Tips for increasing subscription website discussion forum participation

Subscription websites benefit by adding social networking

Your discussion forum could be the most valued feature of your subscription site. But if many members only lurk around, reading the posts but reluctant to make their own contributions, you could have a problem. Here are some ideas for stimulating more activity.

Some subscription website members are more proactive than others. In fact, some aren’t as interested in reading your online newsletter as they are in having direct contact, via your site’s discussion forum, to you and the other members.

It’s important to make a statement that provokes others to respond.

Some members join simply because they want to ask direct questions.

Others want to show off how much they know to the membership.

And some simply want the feeling of participating in an online community with other enthusiasts who share an interest in your niche topic. It’s the feeling of belonging they value most.

But other members are lurkers. You know that they have logged onto the discussion forum, but they seldom if ever post a contribution.

A lively discussion forum denotes a healthy member site.

A tired or seldom used forum can reflect boredom or worse, drive frustrated members away.


The problem is most acute when your member site is new and you don’t have a lot of members yet. What to do?  Take action.


Create a climate or website culture that encourages and rewards participation. Use a friendly, supportive voice. Short, clipped answers can sound harsh or judgmental.

Don’t let a question “hang” on the forum unanswered for an unreasonable period of time. Some new members will be embarrassed if their post goes unanswered and will regret having joined your group. If no one takes the bait, post a reply yourself, or invite another member to respond.

Realize that some new members may have the most fundamental of questions and may worry that their question will evoke criticism or mockery. Take the attitude that there is no such thing as a stupid question. Demonstrate your patience by constructing respectful and supportive replies (even if it’s a question you’ve answered a hundred times before).

Keep it simple. Not every response requires a long answer that uses 25-cent words. If you create a climate where long-winded answers with big buzz words are the rule, some members may feel that it’s too much effort to write an acceptable response.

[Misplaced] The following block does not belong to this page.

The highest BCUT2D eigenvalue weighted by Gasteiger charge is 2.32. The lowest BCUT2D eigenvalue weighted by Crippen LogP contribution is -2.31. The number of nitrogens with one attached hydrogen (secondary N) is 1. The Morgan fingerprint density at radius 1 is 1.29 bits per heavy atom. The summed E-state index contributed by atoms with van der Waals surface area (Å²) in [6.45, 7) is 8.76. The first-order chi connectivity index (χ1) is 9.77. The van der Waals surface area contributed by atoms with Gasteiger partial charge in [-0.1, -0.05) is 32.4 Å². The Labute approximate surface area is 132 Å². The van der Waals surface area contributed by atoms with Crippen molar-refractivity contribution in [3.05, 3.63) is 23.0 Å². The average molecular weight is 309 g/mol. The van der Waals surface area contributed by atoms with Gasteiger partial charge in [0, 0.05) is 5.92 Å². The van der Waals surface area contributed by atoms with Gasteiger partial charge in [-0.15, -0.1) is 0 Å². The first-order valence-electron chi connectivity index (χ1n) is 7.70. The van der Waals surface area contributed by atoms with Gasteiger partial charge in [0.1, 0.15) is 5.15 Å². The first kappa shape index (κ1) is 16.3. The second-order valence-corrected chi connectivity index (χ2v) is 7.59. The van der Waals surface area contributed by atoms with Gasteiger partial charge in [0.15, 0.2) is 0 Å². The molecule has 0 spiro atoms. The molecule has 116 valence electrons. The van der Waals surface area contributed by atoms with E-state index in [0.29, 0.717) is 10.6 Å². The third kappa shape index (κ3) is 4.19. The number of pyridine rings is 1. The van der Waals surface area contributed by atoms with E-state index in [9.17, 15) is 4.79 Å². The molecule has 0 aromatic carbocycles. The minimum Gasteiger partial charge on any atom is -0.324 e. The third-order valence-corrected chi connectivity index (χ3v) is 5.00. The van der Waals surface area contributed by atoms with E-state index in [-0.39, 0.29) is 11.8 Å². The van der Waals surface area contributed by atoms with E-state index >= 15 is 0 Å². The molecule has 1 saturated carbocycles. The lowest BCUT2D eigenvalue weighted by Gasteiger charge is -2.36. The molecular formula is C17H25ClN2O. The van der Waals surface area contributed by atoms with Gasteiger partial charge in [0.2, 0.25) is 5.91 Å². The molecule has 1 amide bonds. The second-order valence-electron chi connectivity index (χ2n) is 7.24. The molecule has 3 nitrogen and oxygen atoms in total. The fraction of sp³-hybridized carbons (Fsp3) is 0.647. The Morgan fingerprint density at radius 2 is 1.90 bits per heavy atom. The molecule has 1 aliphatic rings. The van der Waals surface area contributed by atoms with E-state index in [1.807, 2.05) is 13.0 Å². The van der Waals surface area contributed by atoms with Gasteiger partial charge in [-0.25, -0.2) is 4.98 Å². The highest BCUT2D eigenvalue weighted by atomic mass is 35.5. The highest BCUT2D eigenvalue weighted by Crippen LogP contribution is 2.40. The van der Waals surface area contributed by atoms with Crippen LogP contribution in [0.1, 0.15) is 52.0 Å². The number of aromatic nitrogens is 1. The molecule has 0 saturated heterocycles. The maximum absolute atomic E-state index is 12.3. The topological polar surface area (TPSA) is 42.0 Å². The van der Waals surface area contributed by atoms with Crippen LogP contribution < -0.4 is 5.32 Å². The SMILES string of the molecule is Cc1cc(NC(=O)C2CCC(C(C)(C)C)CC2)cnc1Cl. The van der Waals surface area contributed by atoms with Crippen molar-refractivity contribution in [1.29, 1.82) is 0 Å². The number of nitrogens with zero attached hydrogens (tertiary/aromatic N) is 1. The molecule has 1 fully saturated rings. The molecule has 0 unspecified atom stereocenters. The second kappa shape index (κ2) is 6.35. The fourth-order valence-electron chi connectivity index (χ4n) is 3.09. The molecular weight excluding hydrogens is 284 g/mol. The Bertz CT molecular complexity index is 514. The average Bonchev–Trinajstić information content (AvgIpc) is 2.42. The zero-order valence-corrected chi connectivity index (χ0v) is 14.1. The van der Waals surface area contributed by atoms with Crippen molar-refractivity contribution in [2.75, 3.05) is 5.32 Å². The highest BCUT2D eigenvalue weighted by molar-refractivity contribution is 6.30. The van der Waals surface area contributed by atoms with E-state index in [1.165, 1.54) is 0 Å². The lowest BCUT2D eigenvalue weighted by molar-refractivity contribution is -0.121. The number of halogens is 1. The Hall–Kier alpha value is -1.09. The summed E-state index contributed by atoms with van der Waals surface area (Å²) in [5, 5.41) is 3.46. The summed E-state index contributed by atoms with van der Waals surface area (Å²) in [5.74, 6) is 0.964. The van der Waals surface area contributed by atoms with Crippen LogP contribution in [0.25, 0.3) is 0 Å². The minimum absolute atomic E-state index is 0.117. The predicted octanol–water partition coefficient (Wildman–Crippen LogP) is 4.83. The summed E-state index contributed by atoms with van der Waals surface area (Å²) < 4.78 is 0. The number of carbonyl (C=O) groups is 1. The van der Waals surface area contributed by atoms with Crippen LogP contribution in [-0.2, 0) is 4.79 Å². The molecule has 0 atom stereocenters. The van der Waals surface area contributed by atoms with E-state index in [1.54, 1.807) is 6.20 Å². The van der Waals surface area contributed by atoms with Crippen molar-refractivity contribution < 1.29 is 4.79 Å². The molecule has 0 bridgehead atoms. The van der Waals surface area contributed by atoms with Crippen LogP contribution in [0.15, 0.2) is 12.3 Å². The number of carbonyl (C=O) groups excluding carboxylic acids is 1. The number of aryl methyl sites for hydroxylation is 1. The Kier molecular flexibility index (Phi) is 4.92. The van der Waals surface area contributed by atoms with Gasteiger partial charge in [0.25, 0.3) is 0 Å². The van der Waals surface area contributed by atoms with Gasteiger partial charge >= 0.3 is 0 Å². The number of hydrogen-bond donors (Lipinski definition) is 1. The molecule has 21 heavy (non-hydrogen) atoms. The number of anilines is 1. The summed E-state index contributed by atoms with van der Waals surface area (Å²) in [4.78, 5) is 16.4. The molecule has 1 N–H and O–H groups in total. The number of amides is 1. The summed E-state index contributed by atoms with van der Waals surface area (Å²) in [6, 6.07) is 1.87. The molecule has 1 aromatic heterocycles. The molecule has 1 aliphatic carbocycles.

Direct your posts to your members’ interests. This seems obvious but it isn’t always clear. If you’re writing too much about process issues, and your members are more interested in technical issues, you may need to adjust your content mix. Or vice versa. If you’re not sure, do a survey or ask specific questions in the discussion forum.

Don’t be reluctant to admit you don’t know. It’s better than attempting an answer that you are unqualified to make. Instead, ask someone else for help in replying. Give others the credit for assisting with the answer.

Show your appreciation for the value of other member’s posts. In a civilized online dialogue, a simple sincere “thank you” can be a much welcomed reward for participating.

Initiate your own posts to encourage online discussion. Cite newspaper articles, related websites, books, or other media, and request others to offer an opinion.

Send out an ambulance if a member becomes abusive of another member. Be a judicious moderator who is fair to all posters. Delete any posts that contain personal attacks or are libelous.

Be controversial but not outrageous! Take a stand on an issue. Play the devil’s advocate. Make a statement that provokes others to respond. “I think spammers should be jailed.” is more provocative than “When is the government going to start enforcing CAN-SPAM?”

Ask for opinions about the articles you post. Ask your members their ideas for solving a problem.

Promote your forum on your own site with links to it from every content page.  Promote your site’s discussion forum on the forums of other sites.  Promote your forum in your e-mail messages and weekly e-zine.

Use your forum to announce, summarize, or link to new articles or downloads, both on your own site and others.

Hold a contest for the best contributions to your forum on any specific (and perhaps controversial) topic. Pay off the winner with an item from your online store or a complimentary extension of the winner’s subscription.

Go on vacation and invite a trusted member to be the guest moderator for a week. The new voice may resonate well enough to encourage first-time participants.


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